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New Moves for Pain Relief

by Eric Winder, DC

 

“Novel movement” describes a new therapy concept that helps people break out of chronic pain.  A patient I will refer to as Sally is a clear demonstration of this idea. Sally can now climb stairs again and relishes her evening walks without the pain that plagued her for over a year. A major part of her improvement came from applying the concepts of novel movement. 

Research on pain has shown that using new techniques to move your whole body or individual joints can help convince a person’s nervous system to release the “habit” of pain and allow you to move freely again. To understand the benefit of moving the body in new ways, first consider the mysterious nature of pain. In many cases, the pain that you experience has no clear explanation, and it continues long after the injuries heal. Findings on x-rays or MRIs that seem like possible causes of pain often have no actual relationship to the pain itself.

Studies indicate, for example, the severity of findings on a spinal MRI—problems such as disc bulges, arthritis and bone spurs—actually have low correlation with how much pain you suffer. In fact, some people with severe degeneration can experience minimal or no pain, while others with no degeneration can feel severe pain.

 

Pain is Weird

Persistent pain, then, is often a mystery. To understand where novel movement fits into the picture, it is important to understand what can cause pain to endure years after an injury. Pain is a perception that your nervous system has about what is happening in the body that could be harmful. Pain is not just about what is happening at the moment, it also includes your nervous system’s interpretation of what has happened in the past or the anticipation of possible future injury.  

This does not always reflect the actual truth, as many people with healed injuries can attest to, when they are still experiencing pain years later. A simpler method to explain this is that pain is an opinion that your nervous system has about the body. Please note that your nervous system having an “opinion” about pain is not the same as the assumption, “It’s all in your head.” Scientifically, if you feel pain, it is real, and it has damaging effects, no matter the source.

 

A New Perspective

Novel movement offers a means to help change this opinion your nervous system holds about possible harm. Moving in new ways the nervous system has not yet formed an opinion about can bypass the tendency to react to motion with pain. This helps your brain to form a new opinion that allows for increased movement with less pain.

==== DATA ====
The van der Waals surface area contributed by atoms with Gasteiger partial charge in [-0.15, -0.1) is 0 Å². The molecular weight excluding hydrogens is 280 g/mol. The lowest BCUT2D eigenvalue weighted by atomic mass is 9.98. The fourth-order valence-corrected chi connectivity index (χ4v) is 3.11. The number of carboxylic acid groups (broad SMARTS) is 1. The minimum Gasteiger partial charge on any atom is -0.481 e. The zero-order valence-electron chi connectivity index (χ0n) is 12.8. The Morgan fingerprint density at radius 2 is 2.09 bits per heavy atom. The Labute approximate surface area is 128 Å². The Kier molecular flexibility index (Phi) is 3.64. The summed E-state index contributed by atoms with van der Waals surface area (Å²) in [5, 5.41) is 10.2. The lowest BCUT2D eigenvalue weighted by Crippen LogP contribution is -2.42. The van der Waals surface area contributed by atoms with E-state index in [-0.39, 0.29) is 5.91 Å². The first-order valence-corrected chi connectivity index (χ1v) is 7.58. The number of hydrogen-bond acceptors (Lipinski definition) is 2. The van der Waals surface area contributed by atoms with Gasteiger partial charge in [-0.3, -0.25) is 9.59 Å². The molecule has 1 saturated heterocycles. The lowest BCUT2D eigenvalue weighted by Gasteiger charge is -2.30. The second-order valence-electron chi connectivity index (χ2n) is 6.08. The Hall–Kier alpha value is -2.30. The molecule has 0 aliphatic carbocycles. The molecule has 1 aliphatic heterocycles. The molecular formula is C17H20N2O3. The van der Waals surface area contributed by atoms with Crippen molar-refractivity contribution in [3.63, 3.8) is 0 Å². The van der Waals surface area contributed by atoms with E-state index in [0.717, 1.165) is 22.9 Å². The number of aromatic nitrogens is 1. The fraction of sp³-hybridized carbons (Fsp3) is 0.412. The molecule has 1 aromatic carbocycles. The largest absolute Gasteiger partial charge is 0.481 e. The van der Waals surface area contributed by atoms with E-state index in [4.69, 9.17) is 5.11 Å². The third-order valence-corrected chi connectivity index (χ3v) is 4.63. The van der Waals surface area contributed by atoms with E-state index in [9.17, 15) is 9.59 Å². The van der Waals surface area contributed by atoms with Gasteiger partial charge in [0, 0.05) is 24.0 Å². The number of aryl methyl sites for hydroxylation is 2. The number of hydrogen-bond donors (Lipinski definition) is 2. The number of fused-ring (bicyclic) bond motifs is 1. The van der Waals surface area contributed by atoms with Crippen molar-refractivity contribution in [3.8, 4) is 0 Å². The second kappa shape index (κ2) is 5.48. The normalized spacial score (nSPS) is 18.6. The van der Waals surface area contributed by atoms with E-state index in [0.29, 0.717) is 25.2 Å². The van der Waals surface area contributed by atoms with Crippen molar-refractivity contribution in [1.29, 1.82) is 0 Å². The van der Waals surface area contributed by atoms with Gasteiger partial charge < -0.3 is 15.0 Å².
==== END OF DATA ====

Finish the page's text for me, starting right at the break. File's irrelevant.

As an example of this, we can explore how Sally benefited from new ways of moving.  During her treatment sessions at our office, she learned new core exercises for her trunk muscles that she could perform at home daily. While the movements were not strenuous, they were unusual and required coordination that made them slightly difficult at first. Despite the challenge, she found that she could feel a decrease in pain after performing the exercises. 

 

Taking it Further

Sally took this idea of new movement even further. She attended yoga classes and started learning how to hula hoop. While we provided improvements in connective tissue restrictions that were affecting her muscles and joints, Sally provided additional stimulus to her nervous system to help convince it to change its opinion. As a result, she now feels significant improvement and can enjoy activities that she hasn’t done for years.

Novel movement can take many forms. It might mean doing a familiar movement at a slow speed, stretching muscles in a different way or practicing a new exercise. Self-guided novel movement can be helpful for anyone working out minor aches and stiffness. However, for anyone with a significant pain problem, a qualified healthcare practitioner should be consulted in order to guide the process.  

This therapy method is often combined with other forms of treatment such as the manual therapy we do at our clinic. While there is no single answer for the treatment and alleviation of persistent pain, for many people, this process of moving in new ways can be an important tool for improving their quality of life.

 

You are invited to attend an evening program on July 31, where you can learn more about new solutions for chronic pain including novel movement. Dr. Eric Winder will discuss case examples and hold a Q&A session following the presentation. Attendees are invited to arrive at 6:50 p.m. for refreshments, and the program itself will take place from 7–8 p.m. This free event is located at 3131 S Tamiami Trail, #102, Sarasota. To RSVP, call 941-957-8390. Dr. Eric Winder has 22 years in practice, and he focuses on relieving pain and restoring alignment and motion through fascia release therapies without forceful manipulation. For more information, visit GentleBay.com.   

 

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